For over 30 years I was a defense lawyer, doing medical malpractice cases almost exclusively after the first few years. I don’t have a good count for the number of cases I handled or the healthcare providers with whom I interacted. It’s a big number. I tried well over 100 malpractice jury trials, which is huge considering many defense lawyers probably don’t even average two trials per year. One year I rolled my trial boxes into a courtroom 14 times - and I challenge anyone to top that number. Over the years, many carriers retained me to represent their insureds. Some were honest and businesslike. Others almost fit the caricatures of insurance companies seen in lawyers’ television ads. I can tell you all about timekeeping and billing, reporting and all the other nuances of being an “insurance defense lawyer.” Been there, done that.
For more than 20 years, I have handled plaintiff FTCA malpractice cases nationwide, mostly relating to the VA and military healthcare, but through most of that time I kept an active defense practice, as did others in my firm. I shut down my last defense case about three years ago. All the other defense lawyers are gone and now I am exclusively a plaintiffs’ lawyer. Depending on one’s perspective, I have moved to the Light Side or the Dark Side. While I always liked defending doctors, I lean strongly toward the former characterization, but that is a discussion for another time.
Toward the end of my time as a defense lawyer and since moving to the other side entirely, I have become increasingly disturbed by the fact that many defense lawyers don’t seem to appreciate that the healthcare provider is their client – and that his or her interests come before that of the insurance company which hired them and pays their bills. For sure, this has always been a concern in the insurance defense world, but I think the problem is getting worse.
If my supposition is right – and I feel strongly it is – then the reasons for it are multifactorial, as doctors would so aptly put it. I suspect that the biggest factor is economic. The defense business is competitive. Here in Virginia it is very competitive. No one wants to make an insurance carrier unhappy. Repeat case assignments and a volume of business is the key to a profitable defense practice. Margins are not huge. You want to be doing business with that carrier for years to come. That doctor you are defending? That case will get shut down one way or the other – and the likelihood of seeing that character again is low. The conflict or whatever you want to call it is obvious.
There is an understandable temptation to want to keep that carrier happy, even if the consequence of doing so is not entirely in the doctor’s interest. At least when I was a defense lawyer, this sort of tension often arose in the context of settlements. Typically, the healthcare provider had a consent clause, meaning the carrier had to have permission from the doctor to settle a case. More than once, I had the occasion of a carrier wanting to resolve a matter, but I didn’t think it was merited. Doctors have consequences that come with payment reports. One claims representative once pointedly informed that I worked for the carrier and it was my job to “make the doctor consent.” Actually, it was not – and I told them so. My job was to give that doctor my best advice as to what to do. I am sure I could come up with many more circumstances and examples. The tension is real.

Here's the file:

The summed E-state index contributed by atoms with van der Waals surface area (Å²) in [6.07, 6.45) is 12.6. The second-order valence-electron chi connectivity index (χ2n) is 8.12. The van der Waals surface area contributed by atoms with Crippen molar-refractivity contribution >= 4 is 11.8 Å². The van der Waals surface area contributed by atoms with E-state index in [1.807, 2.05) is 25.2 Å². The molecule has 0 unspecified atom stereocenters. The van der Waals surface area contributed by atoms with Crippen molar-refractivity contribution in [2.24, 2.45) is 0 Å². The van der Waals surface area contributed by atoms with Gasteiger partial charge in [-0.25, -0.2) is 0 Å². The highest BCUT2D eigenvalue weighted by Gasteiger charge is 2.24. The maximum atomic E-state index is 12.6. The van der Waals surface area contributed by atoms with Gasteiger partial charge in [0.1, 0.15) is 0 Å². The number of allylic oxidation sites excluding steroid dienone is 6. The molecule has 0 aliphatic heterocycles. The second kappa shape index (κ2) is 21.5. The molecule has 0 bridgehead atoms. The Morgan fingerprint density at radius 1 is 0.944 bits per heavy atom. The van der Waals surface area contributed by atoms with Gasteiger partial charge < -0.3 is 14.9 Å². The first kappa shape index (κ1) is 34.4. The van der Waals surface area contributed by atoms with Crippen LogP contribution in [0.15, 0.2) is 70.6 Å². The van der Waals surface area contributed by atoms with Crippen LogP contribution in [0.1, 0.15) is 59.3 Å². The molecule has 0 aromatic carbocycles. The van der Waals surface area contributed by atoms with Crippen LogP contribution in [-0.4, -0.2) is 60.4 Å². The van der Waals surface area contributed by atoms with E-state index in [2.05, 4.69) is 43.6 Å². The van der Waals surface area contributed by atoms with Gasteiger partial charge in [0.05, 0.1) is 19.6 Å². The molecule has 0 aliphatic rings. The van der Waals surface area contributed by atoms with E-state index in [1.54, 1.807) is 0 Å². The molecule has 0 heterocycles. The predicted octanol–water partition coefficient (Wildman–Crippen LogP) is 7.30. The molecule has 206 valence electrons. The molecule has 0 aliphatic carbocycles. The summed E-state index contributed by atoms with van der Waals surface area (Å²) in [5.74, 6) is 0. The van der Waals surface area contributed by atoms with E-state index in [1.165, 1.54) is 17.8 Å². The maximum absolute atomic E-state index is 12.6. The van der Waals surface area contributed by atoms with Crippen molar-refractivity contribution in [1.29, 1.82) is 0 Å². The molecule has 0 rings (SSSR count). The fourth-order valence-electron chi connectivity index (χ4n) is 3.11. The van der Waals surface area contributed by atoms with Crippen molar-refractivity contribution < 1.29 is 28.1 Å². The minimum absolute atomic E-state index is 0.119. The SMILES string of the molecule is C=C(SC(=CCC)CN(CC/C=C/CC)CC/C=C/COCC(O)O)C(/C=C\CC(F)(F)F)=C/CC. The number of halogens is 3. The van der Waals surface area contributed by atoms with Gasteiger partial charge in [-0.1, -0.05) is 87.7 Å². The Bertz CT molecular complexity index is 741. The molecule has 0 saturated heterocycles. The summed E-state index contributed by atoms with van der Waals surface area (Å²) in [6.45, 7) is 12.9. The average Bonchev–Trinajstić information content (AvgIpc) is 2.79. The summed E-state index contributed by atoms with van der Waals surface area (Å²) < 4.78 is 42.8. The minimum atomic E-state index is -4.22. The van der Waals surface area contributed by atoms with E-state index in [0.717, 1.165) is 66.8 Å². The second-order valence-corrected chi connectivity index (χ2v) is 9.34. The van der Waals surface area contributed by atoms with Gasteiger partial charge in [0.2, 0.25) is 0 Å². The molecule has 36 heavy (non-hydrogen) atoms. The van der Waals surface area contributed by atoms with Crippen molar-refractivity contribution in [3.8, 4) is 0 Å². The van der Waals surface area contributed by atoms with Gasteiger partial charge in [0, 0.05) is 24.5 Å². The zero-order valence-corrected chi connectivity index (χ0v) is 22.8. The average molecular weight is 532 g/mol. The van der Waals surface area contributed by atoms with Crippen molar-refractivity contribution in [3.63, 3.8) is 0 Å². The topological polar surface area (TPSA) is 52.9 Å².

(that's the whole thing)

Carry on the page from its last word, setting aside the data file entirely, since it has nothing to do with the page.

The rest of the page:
One can talk all they like about so-called Tripartite Relationships, but the simple reality is that when a lawyer accepts a case assignment from an insurance company, that doctor is very much a client in every sense contemplated by the Code of Professional Responsibility. He or she is owed the same duties one would owe if the retention was direct and there was no insurance company in the mix. I used to tell doctors that my first duty was to them and, if there was a conflict between their interests and those of the carrier, I was obligated to protect them. I don’t think I was wrong. Whether retained directly or by a corporation, a lawyer has a responsibility to exercise independent judgment and advise that individual accordingly. The fact that the corporation pays your bills does not change that obligation. And if that corporation gets unhappy with you because you do so, that is an unfortunate price for choosing that line of work. That sounds harsh, but it is a tough reality.
My purpose in this commentary is not to hector my defense brethren and sisters as to their ethical lapses. Not at all. They are in an inherently tough situation and I am sympathetic. Still, I think our whole litigation system works better when everyone follows the same rules and plays their roles accordingly. If, as a plaintiffs’ lawyer, I know my opponent will truly represent that doctor as a client, then I can have certain expectations which are reasonably knowable. If he or she is merely an extension of the carrier - a claims representative who can go to court - then what I am dealing with is much more amorphous and I will need to protect my client accordingly.
I would also add that trial lawyers should never forget who we are. We represent clients. Whether defense or plaintiff, we should be striving to get our client the best possible resolution. When both sides do that, the system works as it should, which is to say it works fairly well. When those obligations and understandings get distorted, it does not. Things get confused and that is not to anyone’s benefit.